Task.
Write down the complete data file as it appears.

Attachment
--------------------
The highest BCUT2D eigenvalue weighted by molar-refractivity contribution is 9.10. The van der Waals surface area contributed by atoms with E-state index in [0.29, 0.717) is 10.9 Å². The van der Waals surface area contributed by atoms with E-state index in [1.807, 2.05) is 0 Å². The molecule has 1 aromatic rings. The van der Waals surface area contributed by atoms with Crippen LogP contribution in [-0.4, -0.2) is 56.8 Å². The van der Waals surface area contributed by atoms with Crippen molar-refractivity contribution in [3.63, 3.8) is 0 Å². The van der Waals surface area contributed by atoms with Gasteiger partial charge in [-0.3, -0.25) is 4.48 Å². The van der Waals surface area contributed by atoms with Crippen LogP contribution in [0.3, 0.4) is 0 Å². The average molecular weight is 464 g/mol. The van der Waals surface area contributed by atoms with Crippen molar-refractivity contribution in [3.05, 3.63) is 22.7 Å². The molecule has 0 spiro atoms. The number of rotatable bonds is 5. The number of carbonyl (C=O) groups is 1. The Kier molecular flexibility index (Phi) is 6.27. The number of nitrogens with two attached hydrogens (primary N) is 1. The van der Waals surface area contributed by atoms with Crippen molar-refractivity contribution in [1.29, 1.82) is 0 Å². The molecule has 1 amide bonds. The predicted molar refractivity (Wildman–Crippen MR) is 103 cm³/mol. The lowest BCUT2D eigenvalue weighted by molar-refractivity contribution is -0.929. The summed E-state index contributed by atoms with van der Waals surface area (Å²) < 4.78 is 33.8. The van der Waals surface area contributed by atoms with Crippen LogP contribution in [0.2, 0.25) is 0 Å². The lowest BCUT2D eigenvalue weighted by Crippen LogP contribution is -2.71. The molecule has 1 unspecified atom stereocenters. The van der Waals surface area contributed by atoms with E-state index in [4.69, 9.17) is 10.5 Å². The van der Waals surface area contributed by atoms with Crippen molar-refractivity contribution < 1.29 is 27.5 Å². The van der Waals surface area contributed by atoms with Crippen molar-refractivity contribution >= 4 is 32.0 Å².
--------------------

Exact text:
The highest BCUT2D eigenvalue weighted by molar-refractivity contribution is 9.10. The van der Waals surface area contributed by atoms with E-state index in [0.29, 0.717) is 10.9 Å². The van der Waals surface area contributed by atoms with E-state index in [1.807, 2.05) is 0 Å². The molecule has 1 aromatic rings. The van der Waals surface area contributed by atoms with Crippen LogP contribution in [-0.4, -0.2) is 56.8 Å². The van der Waals surface area contributed by atoms with Crippen molar-refractivity contribution in [3.63, 3.8) is 0 Å². The van der Waals surface area contributed by atoms with Gasteiger partial charge in [-0.3, -0.25) is 4.48 Å². The van der Waals surface area contributed by atoms with Crippen LogP contribution in [0.3, 0.4) is 0 Å². The average molecular weight is 464 g/mol. The van der Waals surface area contributed by atoms with Crippen molar-refractivity contribution in [3.05, 3.63) is 22.7 Å². The molecule has 0 spiro atoms. The number of rotatable bonds is 5. The number of carbonyl (C=O) groups is 1. The Kier molecular flexibility index (Phi) is 6.27. The number of nitrogens with two attached hydrogens (primary N) is 1. The van der Waals surface area contributed by atoms with Crippen molar-refractivity contribution in [1.29, 1.82) is 0 Å². The molecule has 1 amide bonds. The predicted molar refractivity (Wildman–Crippen MR) is 103 cm³/mol. The lowest BCUT2D eigenvalue weighted by molar-refractivity contribution is -0.929. The summed E-state index contributed by atoms with van der Waals surface area (Å²) < 4.78 is 33.8. The van der Waals surface area contributed by atoms with Crippen LogP contribution in [0.2, 0.25) is 0 Å². The lowest BCUT2D eigenvalue weighted by Crippen LogP contribution is -2.71. The molecule has 1 unspecified atom stereocenters. The van der Waals surface area contributed by atoms with E-state index in [4.69, 9.17) is 10.5 Å². The van der Waals surface area contributed by atoms with Crippen molar-refractivity contribution < 1.29 is 27.5 Å². The van der Waals surface area contributed by atoms with Crippen molar-refractivity contribution >= 4 is 32.0 Å².